[0014] Chemical vapor deposition (CVD) of silicon-containing films provides uniform coverage. Liquid CVD precursors enable direct delivery or liquid injection of the precursors into a CVD vaporizer unit. The accurate and precise delivery rate can be obtained through volumetric metering to achieve reproducible CVD metallization during VLSI device manufacturing.

[0015] Impurities that are known to lower the dielectric constant and/or increase leakage include among others, carbon and halides. Carbon and/or halide incorporation into the dielectric thin film would degrade leakage, dielectric constant, and overall electrical performance of the thin film. In contrast, nitrogen incorporation may exhibit some beneficial properties on the dielectric thin film.

[0016] Excess halide may adversely affect a gate dieletric thin film in either of two ways. Halide incorporation into a gate dielectric thin film, may directly affect the electronic nature of the film, thereby reducing device lifetime. Secondly, halide, such as chloride, leads to formation of hydrogen chloride during the decomposition of the precursor, which potentially affects the CVD chamber making the treatment of the effluent from the chamber more challenging.

[0017] Zr, Hf, Y, La, Lanthanide series elements, Ta, Ti, Al and/or silicon source reagents, specifically Zr and Hf-containing silicates such as ZrxSi1−xO2, and HfxSi1−xO2 are of great interest for use as next generation gate dielectrics. These materials possess dielectric constant (k) values in the range of 10 to 20, depending on x, and allow the use of a physical thickness to prevent leakage by electron tunneling. Given the feature sizes of the VLSI devices, CVD is becoming a unique technique for depositing these materials.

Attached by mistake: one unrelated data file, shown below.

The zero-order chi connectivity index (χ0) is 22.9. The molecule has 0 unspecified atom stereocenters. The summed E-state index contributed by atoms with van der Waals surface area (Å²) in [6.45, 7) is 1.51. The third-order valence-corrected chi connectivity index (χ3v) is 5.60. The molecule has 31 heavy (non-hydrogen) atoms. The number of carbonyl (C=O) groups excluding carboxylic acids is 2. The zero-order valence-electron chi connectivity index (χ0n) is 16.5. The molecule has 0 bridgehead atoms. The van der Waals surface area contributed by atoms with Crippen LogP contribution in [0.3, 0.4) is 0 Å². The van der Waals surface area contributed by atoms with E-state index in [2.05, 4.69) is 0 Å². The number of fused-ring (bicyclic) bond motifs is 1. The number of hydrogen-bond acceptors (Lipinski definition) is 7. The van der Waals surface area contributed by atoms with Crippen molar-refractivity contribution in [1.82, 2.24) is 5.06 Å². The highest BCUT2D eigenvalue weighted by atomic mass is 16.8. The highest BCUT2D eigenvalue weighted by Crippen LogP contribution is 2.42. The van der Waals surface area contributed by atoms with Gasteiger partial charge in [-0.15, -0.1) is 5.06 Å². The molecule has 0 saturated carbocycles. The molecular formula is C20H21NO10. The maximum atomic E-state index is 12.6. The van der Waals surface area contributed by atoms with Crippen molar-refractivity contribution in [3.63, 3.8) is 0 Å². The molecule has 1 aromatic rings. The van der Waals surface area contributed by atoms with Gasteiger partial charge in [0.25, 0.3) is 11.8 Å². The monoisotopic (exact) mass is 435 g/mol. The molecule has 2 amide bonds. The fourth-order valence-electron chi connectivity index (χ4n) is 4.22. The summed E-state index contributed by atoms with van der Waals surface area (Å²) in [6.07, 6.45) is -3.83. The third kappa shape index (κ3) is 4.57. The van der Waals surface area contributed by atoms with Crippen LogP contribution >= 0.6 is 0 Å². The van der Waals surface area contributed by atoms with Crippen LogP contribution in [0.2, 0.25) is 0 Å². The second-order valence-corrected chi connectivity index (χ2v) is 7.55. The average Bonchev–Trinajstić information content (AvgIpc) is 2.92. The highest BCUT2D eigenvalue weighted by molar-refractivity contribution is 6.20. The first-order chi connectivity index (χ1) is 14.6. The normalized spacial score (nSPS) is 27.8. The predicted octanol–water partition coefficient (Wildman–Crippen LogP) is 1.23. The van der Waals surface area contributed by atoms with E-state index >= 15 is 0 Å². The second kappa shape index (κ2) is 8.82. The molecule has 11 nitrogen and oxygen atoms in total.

[0018] In such applications, the choice of the zirconium or hafnium CVD source reagents and a compatible silicon source reagent is of critical importance for the successful deposition of high quality Zr or Hf silicate gate dielectric. Low temperature CVD silicon precursors are required to minimize the formation of interfacial silicon dioxide. Ideally, the precursors are compatible in solution and in vapor phase and decompose below 600° C. on substrate surfaces, forming Hf or Zr silicates in high purity and high density with no interfacial layer.

[0019] The source reagents must be thermally stable to avoid premature decomposition of such source reagents before they reach the CVD reaction chamber during the CVD process. Premature decomposition of source reagents not only results in undesirable accumulation of side products that will clog fluid flow conduits of the CVD apparatus, but also causes undesirable variations in composition of the deposited gate dielectric thin film. Further, particle formation can result in deleterious yields in device fabrication.

[0020] Further, Zr, Hf, Y, La, Lanthanide series elements, Ta, Ti, Al and/or silicon source reagents have to be chemically compatible with other source reagents used in the CVD process. “Chemically compatible” means that the source reagents will not undergo, undesirable side reactions with other co-deposited source reagents, and/or deleterious ligand exchange reactions that may alter the precursor properties, such as transport behavior, incorporation rates and film stoichiometries.

[0021] Finally, Zr, Hf, Y, La, Lanthanide series elements, Ta, Ti, Al and/or silicon source reagents selected for MOCVD of dielectric thin films must be able to maintain their chemical identity over time when dissolved or suspended in organic solvents or used in conventional bubblers. Any change in chemical identity of source reagents in the solvent medium is deleterious since it impairs the ability of the CVD process to achieve repeatable delivery and film growth.

[0022] There is a continuing need in the art to provide improved Zr, Hf, Y, La, Lanthanide series elements, Ta, Ti, Al and/or silicon source reagents suitable for high efficiency CVD processes, for fabricating corresponding high quality gate dielectric, thin films.